Overstimulated But Existentially Bored!

( – Overstimulated But Existentially Bored!

Visakha Dasi: “Danish philosopher Søren Kierkegaard wrote over 170 years ago: ‘Boredom is the root of all evil.’”

“To Kierkegaard, boredom is not just feeling weary because one is unoccupied or lacks interest in one’s current activity; boredom is not just a sense of emptiness due to an absence of stimulation. Boredom, he wrote, is the result of an absence of meaning in one’s life. This understanding explains why people today are overstimulated but existentially bored. In 2017, global spending for entertainment reached $2.2 trillion, yet there was also an increase in boredom and unhappiness.”

“Kierkegaard was clear about what would end his boredom: ‘What could divert me? Well, if I managed to see a faithfulness that withstood every ordeal, an enthusiasm that endured everything, a faith that moved mountains; if I were to become aware of an idea that joined the finite and the infinite.’”

“Interestingly, Kierkegaard had seen boredom as ‘the despairing refusal to be oneself.’ And what Prabhupada stressed – practically demanded – was for us to be ourselves, that is, to act as spiritual souls, tiny parts of God replete with God’s qualities of eternality, joyfulness, and cognition. Constitutionally the soul is meant to give pleasure to God and His devotees, and such pleasure-giving service is fresh because Krishna is nava-yauvana, ever fresh. Giving this sort of pleasure gives us the greatest pleasure. And this attitude is stimulated by spiritual love, love that is not motivated by personal gain. Surely it is due to our lack of realization of our spiritual identity and spiritual activity that boredom exists at all in this world.”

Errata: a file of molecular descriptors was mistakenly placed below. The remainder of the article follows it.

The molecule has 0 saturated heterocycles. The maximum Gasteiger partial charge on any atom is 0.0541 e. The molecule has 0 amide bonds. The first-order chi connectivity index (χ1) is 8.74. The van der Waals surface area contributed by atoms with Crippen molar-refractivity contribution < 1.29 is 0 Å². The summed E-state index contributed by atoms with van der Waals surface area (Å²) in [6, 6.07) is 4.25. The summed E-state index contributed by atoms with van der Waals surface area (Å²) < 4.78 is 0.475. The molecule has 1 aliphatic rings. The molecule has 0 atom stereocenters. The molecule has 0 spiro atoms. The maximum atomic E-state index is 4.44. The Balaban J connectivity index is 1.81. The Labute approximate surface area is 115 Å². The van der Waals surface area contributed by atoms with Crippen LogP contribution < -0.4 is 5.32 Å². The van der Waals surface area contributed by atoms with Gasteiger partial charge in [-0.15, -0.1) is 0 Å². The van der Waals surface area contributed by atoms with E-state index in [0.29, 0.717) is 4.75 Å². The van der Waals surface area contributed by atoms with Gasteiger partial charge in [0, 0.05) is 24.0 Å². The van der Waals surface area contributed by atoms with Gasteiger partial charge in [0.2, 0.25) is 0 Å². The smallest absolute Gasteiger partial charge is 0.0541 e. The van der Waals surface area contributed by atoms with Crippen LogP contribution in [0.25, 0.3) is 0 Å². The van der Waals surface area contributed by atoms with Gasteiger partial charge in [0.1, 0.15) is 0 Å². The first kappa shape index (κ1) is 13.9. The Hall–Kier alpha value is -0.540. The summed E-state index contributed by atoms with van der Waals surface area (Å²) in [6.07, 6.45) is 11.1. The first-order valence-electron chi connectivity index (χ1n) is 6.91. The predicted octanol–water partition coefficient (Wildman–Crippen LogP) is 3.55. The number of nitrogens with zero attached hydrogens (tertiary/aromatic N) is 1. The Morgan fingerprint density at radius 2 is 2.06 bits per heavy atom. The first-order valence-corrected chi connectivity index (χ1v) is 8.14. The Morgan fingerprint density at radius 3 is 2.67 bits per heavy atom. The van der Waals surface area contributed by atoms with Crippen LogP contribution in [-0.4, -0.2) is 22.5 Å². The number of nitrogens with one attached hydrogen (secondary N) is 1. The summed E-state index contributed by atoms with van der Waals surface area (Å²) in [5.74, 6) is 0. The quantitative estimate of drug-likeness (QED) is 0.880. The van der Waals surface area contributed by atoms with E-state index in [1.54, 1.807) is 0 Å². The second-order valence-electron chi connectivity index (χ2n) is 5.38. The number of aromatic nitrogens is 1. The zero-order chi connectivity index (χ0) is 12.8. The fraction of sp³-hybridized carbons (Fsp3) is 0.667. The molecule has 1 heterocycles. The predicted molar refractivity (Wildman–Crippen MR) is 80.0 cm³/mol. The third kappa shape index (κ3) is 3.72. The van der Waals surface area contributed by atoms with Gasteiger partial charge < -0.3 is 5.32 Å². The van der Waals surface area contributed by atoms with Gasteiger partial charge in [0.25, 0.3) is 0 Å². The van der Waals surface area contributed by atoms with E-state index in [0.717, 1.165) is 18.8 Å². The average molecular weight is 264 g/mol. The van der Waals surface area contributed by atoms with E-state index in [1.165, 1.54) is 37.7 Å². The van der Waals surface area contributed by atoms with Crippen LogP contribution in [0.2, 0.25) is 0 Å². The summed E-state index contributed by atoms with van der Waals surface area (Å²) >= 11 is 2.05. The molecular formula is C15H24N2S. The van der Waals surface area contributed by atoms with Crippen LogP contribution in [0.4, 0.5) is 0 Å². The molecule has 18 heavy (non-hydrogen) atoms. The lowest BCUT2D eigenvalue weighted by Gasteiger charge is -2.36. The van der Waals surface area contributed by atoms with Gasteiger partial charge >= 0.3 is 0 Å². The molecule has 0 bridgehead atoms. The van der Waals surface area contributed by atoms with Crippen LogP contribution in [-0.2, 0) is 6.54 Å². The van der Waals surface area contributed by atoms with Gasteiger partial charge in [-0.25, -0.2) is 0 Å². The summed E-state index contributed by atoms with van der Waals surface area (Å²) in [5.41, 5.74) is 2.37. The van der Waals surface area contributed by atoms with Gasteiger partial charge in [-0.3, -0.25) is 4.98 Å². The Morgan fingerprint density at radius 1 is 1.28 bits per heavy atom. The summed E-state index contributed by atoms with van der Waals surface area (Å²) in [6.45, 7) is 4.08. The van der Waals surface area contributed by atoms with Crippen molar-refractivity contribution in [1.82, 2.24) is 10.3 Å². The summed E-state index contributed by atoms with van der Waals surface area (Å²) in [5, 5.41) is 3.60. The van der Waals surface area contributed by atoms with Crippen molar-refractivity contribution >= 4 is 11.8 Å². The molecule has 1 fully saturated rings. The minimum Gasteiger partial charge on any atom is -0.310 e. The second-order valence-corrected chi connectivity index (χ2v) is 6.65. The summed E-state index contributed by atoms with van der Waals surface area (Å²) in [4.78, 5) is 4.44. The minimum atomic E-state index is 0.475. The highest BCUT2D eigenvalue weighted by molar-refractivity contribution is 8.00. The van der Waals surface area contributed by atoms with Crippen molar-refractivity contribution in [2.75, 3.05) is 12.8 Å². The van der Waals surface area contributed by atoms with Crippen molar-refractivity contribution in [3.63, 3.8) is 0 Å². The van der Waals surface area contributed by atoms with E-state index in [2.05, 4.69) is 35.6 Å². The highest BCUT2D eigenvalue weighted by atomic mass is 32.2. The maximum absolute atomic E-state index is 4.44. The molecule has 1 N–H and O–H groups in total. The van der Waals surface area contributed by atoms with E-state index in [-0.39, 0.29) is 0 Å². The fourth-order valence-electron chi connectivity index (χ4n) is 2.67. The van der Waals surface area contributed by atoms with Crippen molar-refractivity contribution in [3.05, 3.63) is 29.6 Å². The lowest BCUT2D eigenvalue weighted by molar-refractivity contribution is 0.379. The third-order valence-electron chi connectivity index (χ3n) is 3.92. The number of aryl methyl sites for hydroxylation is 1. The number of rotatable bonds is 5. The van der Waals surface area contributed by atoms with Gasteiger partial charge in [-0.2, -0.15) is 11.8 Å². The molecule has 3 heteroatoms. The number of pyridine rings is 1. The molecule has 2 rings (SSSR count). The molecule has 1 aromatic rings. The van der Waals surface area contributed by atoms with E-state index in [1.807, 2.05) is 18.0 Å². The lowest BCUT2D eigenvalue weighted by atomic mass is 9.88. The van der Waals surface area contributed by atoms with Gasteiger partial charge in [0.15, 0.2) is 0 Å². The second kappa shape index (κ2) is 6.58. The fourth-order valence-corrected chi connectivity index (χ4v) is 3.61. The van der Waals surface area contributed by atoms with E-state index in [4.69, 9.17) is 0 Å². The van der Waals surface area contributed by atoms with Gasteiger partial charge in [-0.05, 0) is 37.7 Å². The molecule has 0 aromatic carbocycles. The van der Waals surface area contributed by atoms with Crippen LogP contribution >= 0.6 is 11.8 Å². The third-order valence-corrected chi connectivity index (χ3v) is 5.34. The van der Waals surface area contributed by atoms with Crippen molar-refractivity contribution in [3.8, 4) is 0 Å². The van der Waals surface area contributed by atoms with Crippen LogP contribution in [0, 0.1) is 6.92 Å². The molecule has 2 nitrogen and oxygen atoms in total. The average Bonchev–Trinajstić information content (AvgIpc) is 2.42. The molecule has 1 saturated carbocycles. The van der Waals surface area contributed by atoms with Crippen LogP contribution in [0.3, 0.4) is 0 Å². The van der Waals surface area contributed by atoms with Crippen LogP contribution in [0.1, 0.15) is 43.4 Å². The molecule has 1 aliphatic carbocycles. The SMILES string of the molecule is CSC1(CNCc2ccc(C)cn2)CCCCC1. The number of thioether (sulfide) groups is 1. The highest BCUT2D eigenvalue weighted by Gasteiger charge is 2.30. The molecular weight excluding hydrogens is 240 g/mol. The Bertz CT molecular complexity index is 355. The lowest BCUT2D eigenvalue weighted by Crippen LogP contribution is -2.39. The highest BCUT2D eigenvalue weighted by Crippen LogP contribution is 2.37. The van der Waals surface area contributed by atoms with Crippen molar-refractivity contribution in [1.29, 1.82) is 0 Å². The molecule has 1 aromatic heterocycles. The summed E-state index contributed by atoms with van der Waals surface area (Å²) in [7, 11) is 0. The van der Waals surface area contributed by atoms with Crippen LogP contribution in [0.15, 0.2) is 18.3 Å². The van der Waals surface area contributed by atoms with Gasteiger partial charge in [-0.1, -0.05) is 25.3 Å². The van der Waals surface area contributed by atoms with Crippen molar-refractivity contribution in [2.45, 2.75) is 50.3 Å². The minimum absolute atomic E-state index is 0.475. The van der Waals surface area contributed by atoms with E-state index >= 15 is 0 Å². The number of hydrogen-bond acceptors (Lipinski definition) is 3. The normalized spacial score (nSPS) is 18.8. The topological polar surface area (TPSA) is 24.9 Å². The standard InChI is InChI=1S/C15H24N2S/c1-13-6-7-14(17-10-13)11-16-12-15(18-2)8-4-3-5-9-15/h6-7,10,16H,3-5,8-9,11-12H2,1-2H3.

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Chitrakoot Dhama

The Conclusion of Vedanta, by Sri Nandanandana dasa